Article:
George Romney (26 December 1734 – 15 November 1802) was an English portrait painter. He was the most fashionable artist of his day, painting many leading society figures - including his artistic muse, Emma Hamilton, mistress of Lord Nelson.
Romney was born in Beckside in Dalton-in-Furness, Lancashire (now part of Cumbria), the 3rd son (of 11 children) of John Romney, cabinet maker, and Anne Simpson. He was sent to school at Dendron, but appears to have been an indifferent student and was withdrawn at the age of 11 and apprenticed to his father's business instead.
He proved to have a natural ability for drawing and making things from wood - including violins (which he played throughout his life). From the age of 15, he was taught art informally by a local watchmaker called John Williamson, but his studies began in earnest in 1755, when he went to Kendal, at the age of 21, for a 4-year apprenticeship with local artist Christopher Steele - a portraitist who had himself studied with distinguished French artist Carlo Vanloo. All costs were to be born by George's father.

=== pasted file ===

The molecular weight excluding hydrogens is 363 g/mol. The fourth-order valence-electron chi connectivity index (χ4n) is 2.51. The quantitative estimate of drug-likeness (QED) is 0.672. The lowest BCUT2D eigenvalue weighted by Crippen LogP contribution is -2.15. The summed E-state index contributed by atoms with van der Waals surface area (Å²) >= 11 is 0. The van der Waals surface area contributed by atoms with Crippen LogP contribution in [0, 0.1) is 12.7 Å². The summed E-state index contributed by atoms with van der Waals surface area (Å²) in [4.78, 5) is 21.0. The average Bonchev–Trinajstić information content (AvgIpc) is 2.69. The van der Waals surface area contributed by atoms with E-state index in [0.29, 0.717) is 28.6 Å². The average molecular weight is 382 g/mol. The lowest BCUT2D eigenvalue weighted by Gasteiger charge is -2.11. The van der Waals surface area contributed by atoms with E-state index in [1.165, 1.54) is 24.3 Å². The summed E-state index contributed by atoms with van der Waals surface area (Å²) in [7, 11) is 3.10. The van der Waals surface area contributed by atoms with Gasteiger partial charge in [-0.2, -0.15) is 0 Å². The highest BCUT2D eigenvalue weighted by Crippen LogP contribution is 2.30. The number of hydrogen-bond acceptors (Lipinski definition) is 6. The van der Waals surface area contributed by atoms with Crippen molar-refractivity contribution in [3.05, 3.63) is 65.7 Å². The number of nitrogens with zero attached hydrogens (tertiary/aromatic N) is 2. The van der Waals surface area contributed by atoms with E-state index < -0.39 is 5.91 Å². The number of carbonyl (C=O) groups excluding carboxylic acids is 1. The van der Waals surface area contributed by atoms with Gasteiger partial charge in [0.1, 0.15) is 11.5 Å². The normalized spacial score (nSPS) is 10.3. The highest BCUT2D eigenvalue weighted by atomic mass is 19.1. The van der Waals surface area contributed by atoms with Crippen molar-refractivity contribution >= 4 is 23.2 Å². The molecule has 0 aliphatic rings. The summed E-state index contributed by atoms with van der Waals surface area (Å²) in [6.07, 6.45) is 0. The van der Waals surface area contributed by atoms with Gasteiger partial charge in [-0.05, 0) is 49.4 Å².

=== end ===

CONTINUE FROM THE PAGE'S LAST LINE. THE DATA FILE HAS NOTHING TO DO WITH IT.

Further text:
In October 1756, Romney married Mary Abbot (a decision he initially regretted), but the couple were immediately separated when he was called away to York on business by his employer. After a year, Steele eventually agreed to cancel the apprenticeship, at George's request, leaving the young artist - now a father of a son - free to pursue his own career as a painter.